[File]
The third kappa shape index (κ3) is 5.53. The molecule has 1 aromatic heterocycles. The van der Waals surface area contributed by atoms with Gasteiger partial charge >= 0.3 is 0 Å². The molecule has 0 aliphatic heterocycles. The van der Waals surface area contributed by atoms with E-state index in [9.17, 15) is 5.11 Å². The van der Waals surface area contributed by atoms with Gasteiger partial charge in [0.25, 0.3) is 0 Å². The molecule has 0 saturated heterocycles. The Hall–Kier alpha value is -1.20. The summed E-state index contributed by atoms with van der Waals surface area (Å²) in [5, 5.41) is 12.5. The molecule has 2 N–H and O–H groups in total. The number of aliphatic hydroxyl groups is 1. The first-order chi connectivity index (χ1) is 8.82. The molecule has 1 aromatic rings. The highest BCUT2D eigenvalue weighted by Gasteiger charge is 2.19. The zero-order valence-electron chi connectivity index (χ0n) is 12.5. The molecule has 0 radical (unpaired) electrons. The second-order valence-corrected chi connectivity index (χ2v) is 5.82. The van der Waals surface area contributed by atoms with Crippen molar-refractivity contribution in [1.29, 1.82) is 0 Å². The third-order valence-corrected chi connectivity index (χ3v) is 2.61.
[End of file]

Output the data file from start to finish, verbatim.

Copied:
The third kappa shape index (κ3) is 5.53. The molecule has 1 aromatic heterocycles. The van der Waals surface area contributed by atoms with Gasteiger partial charge >= 0.3 is 0 Å². The molecule has 0 aliphatic heterocycles. The van der Waals surface area contributed by atoms with E-state index in [9.17, 15) is 5.11 Å². The van der Waals surface area contributed by atoms with Gasteiger partial charge in [0.25, 0.3) is 0 Å². The molecule has 0 saturated heterocycles. The Hall–Kier alpha value is -1.20. The summed E-state index contributed by atoms with van der Waals surface area (Å²) in [5, 5.41) is 12.5. The molecule has 2 N–H and O–H groups in total. The number of aliphatic hydroxyl groups is 1. The first-order chi connectivity index (χ1) is 8.82. The molecule has 1 aromatic rings. The highest BCUT2D eigenvalue weighted by Gasteiger charge is 2.19. The zero-order valence-electron chi connectivity index (χ0n) is 12.5. The molecule has 0 radical (unpaired) electrons. The second-order valence-corrected chi connectivity index (χ2v) is 5.82. The van der Waals surface area contributed by atoms with Crippen molar-refractivity contribution in [1.29, 1.82) is 0 Å². The third-order valence-corrected chi connectivity index (χ3v) is 2.61.